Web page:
There’s no denying that the 2015 municipal elections were a setback for Connecticut Democrats.
We now have to grapple with the return of Joe Ganim, of course, but we also fell short in recapturing New Britain and Bristol, two of the three largest cities lost to Republicans in 2013. All over the state, Democrats did little better than treading water, scarcely making any progress in weakening the Republicans’ grip on local government. This comes on the heels of Republican gains in 2013 and 2014. Put simply, the trend for Democrats is not good.
There is a way to reverse this trend, however — embrace young people. And I don’t mean pandering to them by making Buzzfeed lists of “17 Times Dan Malloy was Bae” or whatever. I mean giving young people a real stake in our party.
U.S. Sen. Chris Murphy is perhaps the best example of this. At age 25, Democrats gave him the opportunity to run against a 14-year incumbent state representative, and with the energy and passion of youth, he made the most of it. Not every young candidate will turn out to be Chris Murphy, of course, but none of them will if we don’t give them a shot.
Republicans certainly realize this. Two of the big winners last week are young Republicans with a future: Tim Herbst and Erin Stewart. Herbst, who nearly knocked off longtime state Treasurer Denise Nappier last year, is perhaps the Republicans’ best hope to reclaim the governor’s mansion in 2018. And as for Stewart, Democratic Party insiders are already fretting about the possibility of facing her in a congressional or statewide campaign.
Democrats have their fair share of up-and-comers, too. Ganim’s victory in Bridgeport overshadowed the fact that Hartford voters elected 36-year-old political neophyte Luke Bronin in a landslide. A veteran and Rhodes scholar, Bronin is a dream candidate for Democrats; there’s no limit to how high he could fly in the political arena. His election is great news for the long-term future of the Connecticut Democratic Party.
And Bronin was not the only young Democrat with a future to win this year. Despite the Republican mayoral victory in Bristol, voters re-elected 23-year-old Democratic Councilor Calvin Brown. Brown has now been elected to the Council in back-to-back Republican years, and should be the top recruit to take back the 77th House district in 2016, which Democrats lost last time around.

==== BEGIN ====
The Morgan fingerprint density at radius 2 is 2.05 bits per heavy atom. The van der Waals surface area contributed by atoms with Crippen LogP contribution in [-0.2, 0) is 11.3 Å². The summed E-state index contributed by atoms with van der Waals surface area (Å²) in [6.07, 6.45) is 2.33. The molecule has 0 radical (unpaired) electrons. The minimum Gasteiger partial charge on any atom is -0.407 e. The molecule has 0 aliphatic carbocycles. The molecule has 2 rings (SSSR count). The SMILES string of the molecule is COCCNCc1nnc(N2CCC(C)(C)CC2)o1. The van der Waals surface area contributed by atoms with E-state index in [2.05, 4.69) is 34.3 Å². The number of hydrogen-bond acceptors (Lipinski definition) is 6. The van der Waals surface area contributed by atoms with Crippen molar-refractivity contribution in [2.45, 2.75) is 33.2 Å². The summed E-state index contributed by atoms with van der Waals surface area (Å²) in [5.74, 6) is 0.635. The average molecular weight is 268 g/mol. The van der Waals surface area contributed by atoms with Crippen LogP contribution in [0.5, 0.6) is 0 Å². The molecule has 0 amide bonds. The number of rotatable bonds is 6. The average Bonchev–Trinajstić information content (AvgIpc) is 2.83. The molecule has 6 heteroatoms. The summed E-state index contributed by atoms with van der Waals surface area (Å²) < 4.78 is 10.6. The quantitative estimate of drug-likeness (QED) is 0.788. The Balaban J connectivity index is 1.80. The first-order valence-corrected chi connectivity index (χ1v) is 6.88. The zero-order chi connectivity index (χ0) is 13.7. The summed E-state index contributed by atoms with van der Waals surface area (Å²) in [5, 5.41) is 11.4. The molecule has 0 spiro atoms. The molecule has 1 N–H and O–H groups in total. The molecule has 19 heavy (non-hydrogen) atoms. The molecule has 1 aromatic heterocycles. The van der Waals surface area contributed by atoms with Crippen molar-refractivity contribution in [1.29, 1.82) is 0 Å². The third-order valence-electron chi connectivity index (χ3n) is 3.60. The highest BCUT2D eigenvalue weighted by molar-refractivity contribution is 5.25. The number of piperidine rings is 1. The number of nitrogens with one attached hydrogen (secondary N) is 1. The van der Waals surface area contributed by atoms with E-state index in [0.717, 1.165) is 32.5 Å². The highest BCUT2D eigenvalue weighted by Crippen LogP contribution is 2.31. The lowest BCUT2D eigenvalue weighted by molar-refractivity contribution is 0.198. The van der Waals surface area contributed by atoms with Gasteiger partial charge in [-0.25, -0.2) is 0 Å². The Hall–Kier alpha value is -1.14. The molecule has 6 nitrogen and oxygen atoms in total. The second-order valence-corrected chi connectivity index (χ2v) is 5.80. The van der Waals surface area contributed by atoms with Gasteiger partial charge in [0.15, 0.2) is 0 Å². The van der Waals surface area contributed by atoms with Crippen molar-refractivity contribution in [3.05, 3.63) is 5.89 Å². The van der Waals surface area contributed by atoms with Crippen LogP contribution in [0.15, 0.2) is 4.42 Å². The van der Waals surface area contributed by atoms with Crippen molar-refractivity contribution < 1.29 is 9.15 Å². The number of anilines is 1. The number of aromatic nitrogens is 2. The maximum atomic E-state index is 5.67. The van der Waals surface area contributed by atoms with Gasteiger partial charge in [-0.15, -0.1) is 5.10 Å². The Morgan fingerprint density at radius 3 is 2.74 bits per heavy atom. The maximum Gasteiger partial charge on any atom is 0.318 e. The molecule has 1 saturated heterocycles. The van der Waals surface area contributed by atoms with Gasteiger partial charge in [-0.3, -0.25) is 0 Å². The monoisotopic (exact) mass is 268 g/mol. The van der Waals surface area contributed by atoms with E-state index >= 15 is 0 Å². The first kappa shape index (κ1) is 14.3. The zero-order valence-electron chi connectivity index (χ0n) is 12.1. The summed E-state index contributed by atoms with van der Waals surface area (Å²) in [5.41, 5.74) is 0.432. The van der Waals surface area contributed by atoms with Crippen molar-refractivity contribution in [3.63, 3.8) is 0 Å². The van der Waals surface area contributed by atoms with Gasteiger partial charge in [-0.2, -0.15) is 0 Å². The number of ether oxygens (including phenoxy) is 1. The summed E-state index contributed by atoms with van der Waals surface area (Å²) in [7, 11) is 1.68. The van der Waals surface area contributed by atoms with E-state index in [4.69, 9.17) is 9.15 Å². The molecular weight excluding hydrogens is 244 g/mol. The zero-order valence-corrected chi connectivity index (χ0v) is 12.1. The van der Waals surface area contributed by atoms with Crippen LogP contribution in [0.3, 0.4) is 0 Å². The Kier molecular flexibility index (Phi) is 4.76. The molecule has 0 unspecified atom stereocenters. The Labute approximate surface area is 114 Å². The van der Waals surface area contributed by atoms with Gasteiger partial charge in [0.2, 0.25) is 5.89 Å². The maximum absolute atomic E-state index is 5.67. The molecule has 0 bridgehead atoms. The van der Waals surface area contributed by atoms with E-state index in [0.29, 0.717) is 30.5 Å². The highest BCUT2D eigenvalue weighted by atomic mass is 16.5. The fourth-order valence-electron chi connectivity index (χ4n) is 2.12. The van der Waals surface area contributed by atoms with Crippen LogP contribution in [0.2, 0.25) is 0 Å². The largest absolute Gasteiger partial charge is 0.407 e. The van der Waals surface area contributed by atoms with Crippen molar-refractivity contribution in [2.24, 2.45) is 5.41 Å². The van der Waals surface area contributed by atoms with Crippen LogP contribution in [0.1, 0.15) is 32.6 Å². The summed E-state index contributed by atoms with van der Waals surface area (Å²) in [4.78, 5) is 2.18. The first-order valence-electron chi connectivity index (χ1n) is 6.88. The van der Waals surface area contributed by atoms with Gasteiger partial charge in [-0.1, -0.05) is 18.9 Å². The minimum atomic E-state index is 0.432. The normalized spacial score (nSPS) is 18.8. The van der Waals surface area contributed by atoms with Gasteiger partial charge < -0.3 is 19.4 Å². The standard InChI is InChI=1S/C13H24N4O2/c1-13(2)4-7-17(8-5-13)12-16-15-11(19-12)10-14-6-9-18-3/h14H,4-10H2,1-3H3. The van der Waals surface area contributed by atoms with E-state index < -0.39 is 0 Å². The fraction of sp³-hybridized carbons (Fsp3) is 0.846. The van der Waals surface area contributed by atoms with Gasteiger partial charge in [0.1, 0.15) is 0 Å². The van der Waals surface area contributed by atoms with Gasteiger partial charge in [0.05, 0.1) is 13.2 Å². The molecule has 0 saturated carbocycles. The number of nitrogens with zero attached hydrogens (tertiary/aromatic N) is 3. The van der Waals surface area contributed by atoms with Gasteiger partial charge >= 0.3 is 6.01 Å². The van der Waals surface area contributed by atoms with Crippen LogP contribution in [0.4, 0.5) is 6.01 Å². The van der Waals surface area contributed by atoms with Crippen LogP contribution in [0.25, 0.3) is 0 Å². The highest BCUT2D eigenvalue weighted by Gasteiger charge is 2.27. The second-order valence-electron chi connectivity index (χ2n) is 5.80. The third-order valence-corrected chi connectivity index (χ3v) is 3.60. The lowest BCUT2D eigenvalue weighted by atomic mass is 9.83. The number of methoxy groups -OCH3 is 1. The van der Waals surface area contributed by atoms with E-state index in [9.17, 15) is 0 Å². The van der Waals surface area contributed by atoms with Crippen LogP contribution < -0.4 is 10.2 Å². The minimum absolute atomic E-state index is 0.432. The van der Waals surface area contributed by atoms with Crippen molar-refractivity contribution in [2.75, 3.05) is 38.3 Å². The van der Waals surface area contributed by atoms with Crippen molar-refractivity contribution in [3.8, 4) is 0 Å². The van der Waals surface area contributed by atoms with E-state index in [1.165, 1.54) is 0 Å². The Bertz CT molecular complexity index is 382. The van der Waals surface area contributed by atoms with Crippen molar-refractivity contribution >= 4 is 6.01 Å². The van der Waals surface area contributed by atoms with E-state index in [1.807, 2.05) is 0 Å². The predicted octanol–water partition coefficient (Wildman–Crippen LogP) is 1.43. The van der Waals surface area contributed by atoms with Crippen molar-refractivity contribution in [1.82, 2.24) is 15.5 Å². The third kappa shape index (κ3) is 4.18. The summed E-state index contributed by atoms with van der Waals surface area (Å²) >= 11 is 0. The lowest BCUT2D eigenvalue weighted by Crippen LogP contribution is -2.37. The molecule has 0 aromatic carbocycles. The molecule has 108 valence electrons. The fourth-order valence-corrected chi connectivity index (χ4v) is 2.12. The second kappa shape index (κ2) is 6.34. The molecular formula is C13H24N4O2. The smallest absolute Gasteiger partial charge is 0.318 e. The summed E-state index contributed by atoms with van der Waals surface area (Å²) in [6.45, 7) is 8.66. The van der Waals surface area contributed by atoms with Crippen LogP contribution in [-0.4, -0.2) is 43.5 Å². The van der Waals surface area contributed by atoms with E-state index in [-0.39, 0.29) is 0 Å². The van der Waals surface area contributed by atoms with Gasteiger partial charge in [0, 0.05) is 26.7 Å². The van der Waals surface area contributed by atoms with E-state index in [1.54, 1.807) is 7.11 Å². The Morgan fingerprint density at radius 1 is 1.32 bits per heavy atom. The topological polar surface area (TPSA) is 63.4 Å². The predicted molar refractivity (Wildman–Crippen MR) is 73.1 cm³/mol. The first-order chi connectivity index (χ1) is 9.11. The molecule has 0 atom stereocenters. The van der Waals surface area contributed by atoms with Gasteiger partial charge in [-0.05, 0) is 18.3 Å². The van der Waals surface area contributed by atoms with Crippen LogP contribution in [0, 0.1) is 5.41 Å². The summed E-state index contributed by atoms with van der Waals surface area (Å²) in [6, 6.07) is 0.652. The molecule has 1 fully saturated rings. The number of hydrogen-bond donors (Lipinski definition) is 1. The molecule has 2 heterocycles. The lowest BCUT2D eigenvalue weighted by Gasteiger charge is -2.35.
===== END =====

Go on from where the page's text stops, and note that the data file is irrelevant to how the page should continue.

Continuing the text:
At the state level, Democrats have a deep bench full of talented young pols. State Senators Mae Flexer and Gary Winfield, and state representatives like David Alexander, Matthew Lesser, Sean Scanlon, and Caroline Simmons give me hope that our party will have strong candidates in the years to come.
But despite Bronin, Brown, and the rest, Democrats are still not doing enough to bring young people into our party. Defenders of the status quo might point to the Republicans and say “We’re doing better than they are,” but this is both false and beside the point. New state Republican Party Chairman JR Romano seems to have made reaching younger voters a greater priority for the Republicans, and Newington’s Max Turgeon has turned the Connecticut High School Republicans into an effective recruitment tool for the party.
State Republicans have done this even as their platform and national candidates become less and less appealing to today’s youth. Young voters are not a significant part of the Republican Party’s coalition — if they’re making inroads with the younger generation, the time to panic is now. In 2010, voters under 30 were the only age group who gave Malloy more than 51 percent, and he lost voters over 44. In a close election, young voters make the difference between victory and defeat for Democrats.
This means Democrats need to get serious about bringing young people into the party. When I talk to my peers, they are passionate and excited about the issues that matter to us, but they are deeply skeptical of the system. This is because we haven’t done enough to show them the important role they can play in making change.
Democrats should be actively seeking young candidates to run for office, or to serve on DTCs. And when a young person shows interest, we as Democrats need to go above and beyond to keep them interested and engaged, and to show them that they have a future. If we don’t do this, one of two things will happen — either young people will go to war with the party establishment, or they will walk away altogether. Either scenario would be a disaster for our shared Democratic values. Connecticut Democrats can prevent this, and reverse recent Republican successes, but only by making room at the table for my generation.
Kiernan Majerus-Collins, 20, is a student at Bates College and a Democratic Town Committee member from West Hartford. He can be reached on Facebook
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